Similar to the recent Stage 4 Puma updates, the Optum gets the firm’s latest generation headland management control. With it, a sequence can be created from the menu of functions, via the AFS 700 touch screen terminal, rather than only being able to record a sequence as on the old Pumas did. Up to 20 different actions can be chosen from along with various ‘triggers.’
In addition, control of hydraulic services can be customised which allows operators to assign any hydraulic service valve to buttons on the main control lever or on an adjacent joystick.
IsoBus class three is also available enabling implement commands to be sent to the tractor - this could be forward speed, hydraulics or pto. For example, a baler could dictate to the tractor what forward speed it wants to go based on the amount of material passing through the baler and loads exerted on the balers drivelines.
As standard, Optum comes auto-steer ready using the firm’s AccuGuide system. This is available in three levels offering varying degrees of accuracy with the top-sped RTK system able to deliver plus or minus 2.5cm accuracy. As an option, a signal bridging system offers 20 minutes of backup guidance coverage, should the RTK signal drop out.
Several seat options will also be available which include swivelling head rest, leather, ventilated and electric armrest adjustment options
In keeping with the firm’s new roof design as seen on the latest Pumas, a package of up to 20 LED lights can be specified.
In terms of styling, the Optum sports a new aggressive design, which will eventually become the family look for the whole Case IH range of tractors. This is already evident in the US with the latest Stage 4 Maxxums adopting the bonnet and cab style updates.
As for now, only the two models will be available while Case IH asses market uptake of the new product.
The first public showing of the Optum will be in the US at the Farm Progress Show in September. Europeans will get to see it at Agritechnica in November, with full availability of the tractor in Q1 of 2016.
Will the Optum make JD and Fendt green with envy? Certainly from our first impression of the machine, it will in many areas. However, in other areas, the Optum still has a way to go if it wants to wipe the floor with them.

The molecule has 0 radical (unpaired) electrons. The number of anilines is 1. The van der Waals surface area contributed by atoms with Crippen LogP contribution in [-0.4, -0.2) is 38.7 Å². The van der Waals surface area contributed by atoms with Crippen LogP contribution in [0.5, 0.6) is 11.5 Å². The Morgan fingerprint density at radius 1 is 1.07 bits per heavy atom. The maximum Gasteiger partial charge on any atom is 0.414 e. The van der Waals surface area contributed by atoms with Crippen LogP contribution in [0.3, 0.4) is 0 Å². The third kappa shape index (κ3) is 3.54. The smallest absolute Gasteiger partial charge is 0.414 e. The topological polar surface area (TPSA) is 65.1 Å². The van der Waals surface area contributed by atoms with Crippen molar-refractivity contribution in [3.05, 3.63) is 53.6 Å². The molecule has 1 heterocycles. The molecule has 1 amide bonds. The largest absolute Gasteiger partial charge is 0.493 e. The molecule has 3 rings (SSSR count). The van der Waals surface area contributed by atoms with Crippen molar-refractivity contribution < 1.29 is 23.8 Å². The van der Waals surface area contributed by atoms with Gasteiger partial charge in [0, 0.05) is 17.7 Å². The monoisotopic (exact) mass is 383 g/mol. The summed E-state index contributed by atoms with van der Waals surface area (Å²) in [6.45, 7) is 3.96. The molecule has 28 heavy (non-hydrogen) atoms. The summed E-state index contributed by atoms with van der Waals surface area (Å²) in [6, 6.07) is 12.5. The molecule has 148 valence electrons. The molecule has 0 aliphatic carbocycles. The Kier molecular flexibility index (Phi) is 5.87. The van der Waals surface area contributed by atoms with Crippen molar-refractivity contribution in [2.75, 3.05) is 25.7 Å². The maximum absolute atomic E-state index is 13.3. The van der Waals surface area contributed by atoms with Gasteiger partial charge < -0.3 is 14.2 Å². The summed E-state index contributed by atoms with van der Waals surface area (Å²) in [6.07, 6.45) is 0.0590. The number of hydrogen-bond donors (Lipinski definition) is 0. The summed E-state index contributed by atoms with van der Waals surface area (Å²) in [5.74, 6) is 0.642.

On the plus side, particularly in the drive train department and its simple control logic, the Optum gives the green machines a run for their money.
Its aggressive styling looks the business too and feels a lot more nimble to drive than its model number suggests. With that you get a good sense of compactness and agility akin to the Puma.
Control logic is the same as the rest of the Case IH tractor range and could not be simpler. With the CVX you can set three virtual ranges which can be adjusted via a roller on the main control lever and flicked between via buttons. This effectively allows you to set a slow field working range, a fast field working range and maybe a transport range.
Controls have also been refined compared to the Pumas, now lighter and more responsive. It is also much more composed on the road compared to Pumas.
A particular highlight is that Case IH have finally caught up to the competition with a proper headland management system.
Disappointingly, Case IH did not take the opportunity to create a new cab for this range, one which could have eventually been filtered up and down the Case IH tractor ranges. At worst, the firm could have used the cab off the Magnum which would have afforded more space, much more befitting such a tractor. It is an area JD and Fendt are easily still in the lead.
However, Case IH says a new cab design is being looked into for future models and that it did try the Magnum cab, but overall tractor dimensions were too bulky.
Certainly within the Case IH range, the Optum is a much better option than the Magnum for pto and transport duties, as intended by the manufacturer, and is equally adept at getting the power down when needed for cultivation duties.